Synovial tissue is a connective tissue bound by the fibrous joint capsule on one side and the joint space on the other. The synovium has a major role in facilitating metabolic exchange, and its capillary network is particularly rich at the intimal surface of the synovium. The synovium is considerably more vascular than the capsule, ligaments, tendons, and other structures supporting the joint. Most of this tissue is relatively sparsely populated by cells, apart from a discontinuous layer of cells at the surface, commonly called the synovial membrane.
The intimal cells form a thin, discontinuous layer, and the whole synovium is bathed in synovial fluid, as there is no basement membrane beneath these cells. In some areas the cells may be three or four cells deep, and these are recognized as being of two types. The first, type A, is characterized by a prominent Golgi apparatus, numerous vesicles and vacuoles, many filopodia, and numerous mitochondria that are thought to be derived from tissue macrophages. The second, type B, contain a prominent endoplasmic reticulum and a few large vacuoles, and resemble a classical fibroblast derived from mesenchyme. These cells produce the components of synovial fluid, which is present in small quantities: the human knee joint contains only 1 to 4 ml of fluid, which is an ultrafiltrate of plasma, with specialized components secreted by the synoviocytes. The most important of these components is hyaluronan, a linear repeating disaccharide with a high molecular weight that is most responsible for the unique viscoelastic properties of the fluid. Other proteins are also present, such as lubrican, which is a glycoprotein that acts as a highly efficient lubricant.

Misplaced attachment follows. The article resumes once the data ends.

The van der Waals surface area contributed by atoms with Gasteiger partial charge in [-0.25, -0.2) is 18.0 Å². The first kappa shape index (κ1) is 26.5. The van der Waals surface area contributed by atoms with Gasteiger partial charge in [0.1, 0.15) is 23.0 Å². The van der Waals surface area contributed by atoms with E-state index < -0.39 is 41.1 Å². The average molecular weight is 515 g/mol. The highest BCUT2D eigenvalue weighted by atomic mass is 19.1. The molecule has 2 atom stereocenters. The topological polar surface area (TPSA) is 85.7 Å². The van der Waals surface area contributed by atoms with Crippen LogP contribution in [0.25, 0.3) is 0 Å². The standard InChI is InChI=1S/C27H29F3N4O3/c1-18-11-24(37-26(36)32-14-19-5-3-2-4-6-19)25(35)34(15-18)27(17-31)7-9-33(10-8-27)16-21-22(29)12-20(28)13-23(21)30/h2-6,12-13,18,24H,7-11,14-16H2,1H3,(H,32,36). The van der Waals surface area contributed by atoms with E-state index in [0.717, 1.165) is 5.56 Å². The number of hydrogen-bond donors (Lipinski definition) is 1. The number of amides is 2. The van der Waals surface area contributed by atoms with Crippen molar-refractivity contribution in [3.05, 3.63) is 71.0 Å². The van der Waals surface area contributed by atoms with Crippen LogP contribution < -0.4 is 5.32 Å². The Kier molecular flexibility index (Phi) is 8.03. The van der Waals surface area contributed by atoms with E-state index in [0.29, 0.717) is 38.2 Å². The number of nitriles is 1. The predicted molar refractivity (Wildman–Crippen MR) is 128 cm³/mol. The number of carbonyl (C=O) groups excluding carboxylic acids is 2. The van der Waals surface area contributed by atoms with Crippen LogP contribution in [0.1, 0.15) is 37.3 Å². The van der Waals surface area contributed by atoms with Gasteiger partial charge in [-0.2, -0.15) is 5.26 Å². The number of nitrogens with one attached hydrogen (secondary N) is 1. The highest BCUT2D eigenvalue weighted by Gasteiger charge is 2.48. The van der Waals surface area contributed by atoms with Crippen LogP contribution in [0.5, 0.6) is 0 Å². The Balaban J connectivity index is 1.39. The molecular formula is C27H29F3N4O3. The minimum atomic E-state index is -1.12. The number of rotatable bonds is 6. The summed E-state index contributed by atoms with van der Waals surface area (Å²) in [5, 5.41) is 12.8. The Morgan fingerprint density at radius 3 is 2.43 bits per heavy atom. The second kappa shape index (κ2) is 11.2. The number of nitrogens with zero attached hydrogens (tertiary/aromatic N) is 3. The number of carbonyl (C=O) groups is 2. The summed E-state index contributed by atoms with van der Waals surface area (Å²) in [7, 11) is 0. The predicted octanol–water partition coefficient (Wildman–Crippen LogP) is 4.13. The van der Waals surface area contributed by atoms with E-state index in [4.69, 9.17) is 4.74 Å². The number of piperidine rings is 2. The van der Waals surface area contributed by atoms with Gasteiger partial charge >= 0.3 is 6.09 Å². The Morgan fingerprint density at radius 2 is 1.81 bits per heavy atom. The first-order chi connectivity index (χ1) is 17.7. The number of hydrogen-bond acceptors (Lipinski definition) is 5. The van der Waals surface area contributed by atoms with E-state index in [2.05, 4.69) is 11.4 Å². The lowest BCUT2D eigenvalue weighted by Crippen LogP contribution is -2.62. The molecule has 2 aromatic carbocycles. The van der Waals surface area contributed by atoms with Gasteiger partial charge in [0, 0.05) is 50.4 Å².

The production of synovial fluid is very important for chondrocyte nutrition. As the cartilage surface is deformed under load, waste is expelled from the tissue, and when the load is removed and the tissue returns to its original shape, nutrients are drawn into the tissue.